The European red meat sector faces a gloomy future of declining consumption and production, a Rabobank report on the global protein industry has warned. There would be a fall in both the consumption and production of beef in the EU over the next decade, the report predicted. Consumption was expected to dip from 8.5m tonnes last year to 8.3m tonnes by 2014, while production would decrease from 8m tonnes to 7.6m tonnes.

The fall in production would be the result of a decline in the size of dairy cow herds, according to Rabobank. Beef producers were also abandoning production due to CAP reforms eroding financial incentives for farmers, the financial specialist said.

To help meet the shortage,total EU beef imports would rise to 740,000 tonnes by the end of 2014, Rabobank predicted, with EU exports falling to less than 50,000 tonnes. A similar outlook was likely for pork as a result of a further decline in the sow herd, although the report did predict that 2009 would see an equilibrium reached where increased production costs would finally be met by retail price hikes. The report examined the effect of rising commodity prices on the global production of salmon, beef, pork, poultry, vannamei shrimp and pangasius.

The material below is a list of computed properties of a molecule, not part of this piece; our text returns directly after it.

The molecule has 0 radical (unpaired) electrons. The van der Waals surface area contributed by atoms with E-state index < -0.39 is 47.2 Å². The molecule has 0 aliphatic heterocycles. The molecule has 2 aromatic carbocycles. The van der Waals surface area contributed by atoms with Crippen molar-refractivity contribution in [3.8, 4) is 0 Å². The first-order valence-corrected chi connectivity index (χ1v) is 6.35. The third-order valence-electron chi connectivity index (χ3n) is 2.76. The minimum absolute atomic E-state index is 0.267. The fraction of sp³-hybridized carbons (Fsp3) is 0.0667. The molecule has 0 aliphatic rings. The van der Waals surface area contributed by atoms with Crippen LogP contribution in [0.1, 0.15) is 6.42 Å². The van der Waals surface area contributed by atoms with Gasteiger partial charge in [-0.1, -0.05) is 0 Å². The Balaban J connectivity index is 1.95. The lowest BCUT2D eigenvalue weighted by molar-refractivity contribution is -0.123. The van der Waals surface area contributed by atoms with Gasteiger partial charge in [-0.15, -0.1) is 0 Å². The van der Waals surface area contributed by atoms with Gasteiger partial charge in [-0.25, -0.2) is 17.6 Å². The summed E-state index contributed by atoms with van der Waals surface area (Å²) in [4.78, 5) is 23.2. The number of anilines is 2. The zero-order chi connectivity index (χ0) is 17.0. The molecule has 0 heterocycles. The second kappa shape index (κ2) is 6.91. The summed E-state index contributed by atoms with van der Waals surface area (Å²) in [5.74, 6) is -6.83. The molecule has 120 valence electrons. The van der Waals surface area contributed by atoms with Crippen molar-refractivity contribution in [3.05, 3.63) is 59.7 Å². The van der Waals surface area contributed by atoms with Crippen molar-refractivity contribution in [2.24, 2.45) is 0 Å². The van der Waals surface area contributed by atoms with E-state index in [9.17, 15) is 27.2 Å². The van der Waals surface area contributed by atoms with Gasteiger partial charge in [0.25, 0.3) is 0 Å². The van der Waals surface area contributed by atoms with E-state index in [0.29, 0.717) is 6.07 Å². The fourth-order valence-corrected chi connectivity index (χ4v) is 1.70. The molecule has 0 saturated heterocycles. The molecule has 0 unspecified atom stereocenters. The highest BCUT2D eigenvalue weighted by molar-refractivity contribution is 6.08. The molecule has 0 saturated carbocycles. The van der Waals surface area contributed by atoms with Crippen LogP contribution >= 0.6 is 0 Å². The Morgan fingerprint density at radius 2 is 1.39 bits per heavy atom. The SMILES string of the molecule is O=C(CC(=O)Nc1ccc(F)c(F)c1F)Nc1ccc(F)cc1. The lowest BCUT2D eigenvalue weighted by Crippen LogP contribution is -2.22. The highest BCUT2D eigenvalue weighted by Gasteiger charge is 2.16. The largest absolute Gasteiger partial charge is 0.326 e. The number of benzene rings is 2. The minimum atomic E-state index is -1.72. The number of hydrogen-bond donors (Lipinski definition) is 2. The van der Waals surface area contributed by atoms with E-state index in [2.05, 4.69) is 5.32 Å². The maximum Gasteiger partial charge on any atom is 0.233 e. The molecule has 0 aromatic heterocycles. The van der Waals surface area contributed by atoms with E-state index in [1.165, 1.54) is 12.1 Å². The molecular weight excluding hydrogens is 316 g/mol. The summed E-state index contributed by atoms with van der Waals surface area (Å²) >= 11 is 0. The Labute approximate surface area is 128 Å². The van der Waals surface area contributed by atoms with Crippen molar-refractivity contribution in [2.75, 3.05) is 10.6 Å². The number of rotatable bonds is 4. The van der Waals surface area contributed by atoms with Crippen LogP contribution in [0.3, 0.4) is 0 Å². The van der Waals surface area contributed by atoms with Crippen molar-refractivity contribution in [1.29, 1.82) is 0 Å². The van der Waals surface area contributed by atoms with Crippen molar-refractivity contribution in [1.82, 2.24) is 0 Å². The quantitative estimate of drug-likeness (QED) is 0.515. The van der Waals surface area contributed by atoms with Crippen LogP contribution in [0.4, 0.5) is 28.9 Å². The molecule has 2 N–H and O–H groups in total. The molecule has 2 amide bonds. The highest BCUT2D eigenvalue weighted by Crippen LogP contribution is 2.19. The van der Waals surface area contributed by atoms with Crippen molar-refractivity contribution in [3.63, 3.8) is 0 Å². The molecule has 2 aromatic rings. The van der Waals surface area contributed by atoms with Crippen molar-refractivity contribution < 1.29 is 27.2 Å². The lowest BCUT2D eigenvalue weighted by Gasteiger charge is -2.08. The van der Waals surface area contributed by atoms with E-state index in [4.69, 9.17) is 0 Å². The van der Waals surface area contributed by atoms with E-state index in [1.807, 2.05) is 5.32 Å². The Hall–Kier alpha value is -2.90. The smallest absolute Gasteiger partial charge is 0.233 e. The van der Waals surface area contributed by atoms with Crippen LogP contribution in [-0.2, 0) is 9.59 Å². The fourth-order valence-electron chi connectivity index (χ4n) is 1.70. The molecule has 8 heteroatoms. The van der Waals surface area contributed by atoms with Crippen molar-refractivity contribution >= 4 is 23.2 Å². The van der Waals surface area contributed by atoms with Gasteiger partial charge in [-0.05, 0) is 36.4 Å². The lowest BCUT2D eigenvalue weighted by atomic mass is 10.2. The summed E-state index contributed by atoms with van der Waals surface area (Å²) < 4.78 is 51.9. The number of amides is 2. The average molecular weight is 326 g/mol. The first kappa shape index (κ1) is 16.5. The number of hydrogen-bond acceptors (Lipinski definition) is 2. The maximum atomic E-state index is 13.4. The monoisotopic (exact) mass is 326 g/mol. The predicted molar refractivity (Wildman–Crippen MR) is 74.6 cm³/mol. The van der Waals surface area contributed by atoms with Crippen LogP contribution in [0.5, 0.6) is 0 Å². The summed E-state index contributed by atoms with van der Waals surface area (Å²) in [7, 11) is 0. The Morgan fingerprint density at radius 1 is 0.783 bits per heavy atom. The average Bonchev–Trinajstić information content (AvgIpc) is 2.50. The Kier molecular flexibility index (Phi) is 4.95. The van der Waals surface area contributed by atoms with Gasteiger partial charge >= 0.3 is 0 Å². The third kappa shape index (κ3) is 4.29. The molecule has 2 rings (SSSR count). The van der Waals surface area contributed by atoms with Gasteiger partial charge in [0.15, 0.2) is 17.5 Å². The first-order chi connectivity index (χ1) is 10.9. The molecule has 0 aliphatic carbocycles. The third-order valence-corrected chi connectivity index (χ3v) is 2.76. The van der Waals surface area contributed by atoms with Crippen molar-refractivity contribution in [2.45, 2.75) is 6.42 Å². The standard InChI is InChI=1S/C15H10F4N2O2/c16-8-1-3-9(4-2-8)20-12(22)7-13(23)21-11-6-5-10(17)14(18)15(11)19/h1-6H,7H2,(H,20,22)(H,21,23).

Of the six industries studied, the Norwegian salmon industry was least affected by rising costs, thanks to the low amounts of costly oilseed and grain included in salmon feed, coupled with stable fishmeal prices. By contrast, high feed costs had been particularly damaging to the Vietnamese pangasius and EU pork sectors.